“I wish they coulda came with us right away, but they’ll have to go through their own process of getting here,” VanVleet said. “There’s a bunch of stuff they gotta do to clear quarantine. There’s a lot of obstacles, for sure. If I didn’t have two small children, I would say definitely yes, but I’m still trying to decide if I wanna put my kids through that.”
The big issue for VanVleet is the quarantine period that would have to pre-date any trip to see dad
“I wouldn’t wish that on anybody, locking my two kids in a room for four-to-seven days with anybody,” he said. “I don’t care how much money you got or whatever the case may be, that’s not an experience I would wish on anybody. My kids are rough, so that might be a long four days.”
On the court VanVleet said he, like everyone else, is still adjusting to a quiet gym without fans for games.
But his primary concern right now is getting back into the flow of the game, something he didn’t feel he managed in the first game and something he never had the chance to do in the second coming out as early as he did after the collision.
“There’s just so many intangibles and so many variables that are not present, so it’s a different game for sure,” he said of the NBA game inside the bubble. “But it’s still basketball at the end of the day, so we’ll see. I didn’t have much rhythm in the Rockets game and didn’t play much in the Portland game, so right now I’m hating it. Until I get my rhythm going, I’ll probably get more into it.”
The lack of rhythm was something head coach Nick Nurse touched on also and it’s not just the time away from the game that has created it.
“I feel good,” VanVleet said when asked where his game was at right now. “I feel good in practice, I feel good when I’m working out, I feel good in the scrimmages. Again, it’s gonna take time. I spoke about this a little bit earlier. We haven’t had our full team pretty much all year and now in this position playing a whole entire new game of basketball with a new team, trying to figure everything out.”
A MASK THAT WILL BE IN DEMAND
Both Nurse and VanVleet were wearing new masks featuring the Toronto skyline with the raised fist that is the symbol for Black Lives Matter when they fulfilled their media obligations on Monday.
Nurse was handing them out to all the team after a former neighbour of his from Liberty Village sent them down. Nadia Lloyd, a local artist designed and sewed an array of locally themed masks and are donating five dollars of every mask sold to Black Lives Matter. If interested you can see her line at nadialloyd.com.
“I just wanted to support a local business, small business owner, great artist,” Nurse said. “I think she did an amazing job.”
A CHIP OFF THE OLD BLOCK
Raptors 905, the G-League little brother of the Toronto Raptors may not be in Orlando, but they are in lock step with what the parent club is doing down there.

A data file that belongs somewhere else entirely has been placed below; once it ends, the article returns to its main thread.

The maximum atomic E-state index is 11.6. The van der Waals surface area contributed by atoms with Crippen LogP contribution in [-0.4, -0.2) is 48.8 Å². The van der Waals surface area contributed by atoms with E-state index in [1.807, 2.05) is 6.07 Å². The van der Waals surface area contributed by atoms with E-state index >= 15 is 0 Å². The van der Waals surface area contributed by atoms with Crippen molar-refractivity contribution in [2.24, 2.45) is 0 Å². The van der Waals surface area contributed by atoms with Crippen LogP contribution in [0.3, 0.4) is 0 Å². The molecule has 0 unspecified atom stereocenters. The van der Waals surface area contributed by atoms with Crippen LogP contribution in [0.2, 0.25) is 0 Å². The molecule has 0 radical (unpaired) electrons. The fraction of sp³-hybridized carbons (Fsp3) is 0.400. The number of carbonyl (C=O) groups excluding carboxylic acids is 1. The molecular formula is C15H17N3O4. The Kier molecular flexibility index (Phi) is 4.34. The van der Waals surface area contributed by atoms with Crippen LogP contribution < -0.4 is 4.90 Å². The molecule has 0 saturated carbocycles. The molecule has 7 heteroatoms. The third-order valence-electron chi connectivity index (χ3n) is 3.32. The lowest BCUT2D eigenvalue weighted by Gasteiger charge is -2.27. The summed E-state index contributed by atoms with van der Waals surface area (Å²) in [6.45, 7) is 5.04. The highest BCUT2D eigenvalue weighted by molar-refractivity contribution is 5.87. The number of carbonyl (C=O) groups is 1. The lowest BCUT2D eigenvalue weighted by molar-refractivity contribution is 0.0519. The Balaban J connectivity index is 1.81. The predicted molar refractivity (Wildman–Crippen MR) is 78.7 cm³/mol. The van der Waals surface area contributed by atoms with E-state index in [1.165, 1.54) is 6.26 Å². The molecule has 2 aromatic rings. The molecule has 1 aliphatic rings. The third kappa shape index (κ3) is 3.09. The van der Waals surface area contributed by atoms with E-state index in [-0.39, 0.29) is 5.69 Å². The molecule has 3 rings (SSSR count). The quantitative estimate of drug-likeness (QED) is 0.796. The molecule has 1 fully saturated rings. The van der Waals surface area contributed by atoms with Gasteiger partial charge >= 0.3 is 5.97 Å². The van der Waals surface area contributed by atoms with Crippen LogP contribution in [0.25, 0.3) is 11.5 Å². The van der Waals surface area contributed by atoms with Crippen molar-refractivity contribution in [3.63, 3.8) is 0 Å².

Led by 905 head coach Jama Mahlalela, the 905 are teaming up with First Book Canada and Penguin Random House Canada to launch the Raptors 905 Summer Reading Challenge.
Sponsored by Tangerine Bank the challenge is designed to keep students reading through the summer and not just any reading but books authored by Black writers which represent Black people and other minorities in a positive light.
They are stories based on the authors’ own experiences that foster empathy, understanding and a spirit of inclusion for the young readers taking part in the challenge.
It’s right in line with similar initiatives the Raptors are developing and carrying out on the NBA campus as they take part in the NBA restart. The team has made it clear that while the chance to defend their championship is vitally important to them, the chance to use their platform to foster change in society with regards to racial equality is their primary focus.
Five books including Dragons in a Bag by Zetta Elliott, Clean Getaway by Nic Stone, What Lane? by Torrey Maldonado, No Small Potatoes by Tonya Bolden and Locomotion by Jacqueline Woodson will be featured in the Challenge.
That’s five books in five weeks for a cumulative total of 905 minutes of reading
Two hundred Grade 5 students from Peel region will be asked to read one book per week and then write a short report highlighting what they have learned and what they enjoyed in each book. A weekly Friday virtual meeting to interact with the author will be led by Mahlalela.
“I’m so excited to be able to participate and help guide some of the discussion around these books and more broadly around some really important issues in our community,” Mahlalela. “I have always been passionate about education and the knowledge that comes through that, and reading is such a valuable tool for kids, and adults, to continually work at and develop.”